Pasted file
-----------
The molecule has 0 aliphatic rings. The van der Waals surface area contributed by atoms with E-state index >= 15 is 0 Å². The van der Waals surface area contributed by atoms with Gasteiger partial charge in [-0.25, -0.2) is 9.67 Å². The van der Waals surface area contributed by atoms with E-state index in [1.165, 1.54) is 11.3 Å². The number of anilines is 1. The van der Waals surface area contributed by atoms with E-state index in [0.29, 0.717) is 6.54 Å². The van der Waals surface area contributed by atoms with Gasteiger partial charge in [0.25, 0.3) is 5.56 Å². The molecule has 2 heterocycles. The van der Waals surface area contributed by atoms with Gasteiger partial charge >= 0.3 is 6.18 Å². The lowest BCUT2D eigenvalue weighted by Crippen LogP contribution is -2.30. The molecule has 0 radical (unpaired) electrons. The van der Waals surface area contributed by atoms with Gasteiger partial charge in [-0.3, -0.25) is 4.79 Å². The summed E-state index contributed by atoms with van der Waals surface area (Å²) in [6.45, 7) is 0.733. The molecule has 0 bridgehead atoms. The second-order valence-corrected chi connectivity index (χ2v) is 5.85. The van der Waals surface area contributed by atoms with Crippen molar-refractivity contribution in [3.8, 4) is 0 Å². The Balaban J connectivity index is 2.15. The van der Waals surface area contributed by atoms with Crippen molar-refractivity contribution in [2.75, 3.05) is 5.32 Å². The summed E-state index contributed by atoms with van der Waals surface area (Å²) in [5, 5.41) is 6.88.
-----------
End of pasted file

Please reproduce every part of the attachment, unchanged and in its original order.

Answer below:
The molecule has 0 aliphatic rings. The van der Waals surface area contributed by atoms with E-state index >= 15 is 0 Å². The van der Waals surface area contributed by atoms with Gasteiger partial charge in [-0.25, -0.2) is 9.67 Å². The van der Waals surface area contributed by atoms with E-state index in [1.165, 1.54) is 11.3 Å². The number of anilines is 1. The van der Waals surface area contributed by atoms with E-state index in [0.29, 0.717) is 6.54 Å². The van der Waals surface area contributed by atoms with Gasteiger partial charge in [0.25, 0.3) is 5.56 Å². The molecule has 2 heterocycles. The van der Waals surface area contributed by atoms with Gasteiger partial charge >= 0.3 is 6.18 Å². The lowest BCUT2D eigenvalue weighted by Crippen LogP contribution is -2.30. The molecule has 0 radical (unpaired) electrons. The van der Waals surface area contributed by atoms with Gasteiger partial charge in [-0.3, -0.25) is 4.79 Å². The summed E-state index contributed by atoms with van der Waals surface area (Å²) in [6.45, 7) is 0.733. The molecule has 0 bridgehead atoms. The second-order valence-corrected chi connectivity index (χ2v) is 5.85. The van der Waals surface area contributed by atoms with Crippen molar-refractivity contribution in [3.8, 4) is 0 Å². The Balaban J connectivity index is 2.15. The van der Waals surface area contributed by atoms with Crippen molar-refractivity contribution in [2.75, 3.05) is 5.32 Å². The summed E-state index contributed by atoms with van der Waals surface area (Å²) in [5, 5.41) is 6.88.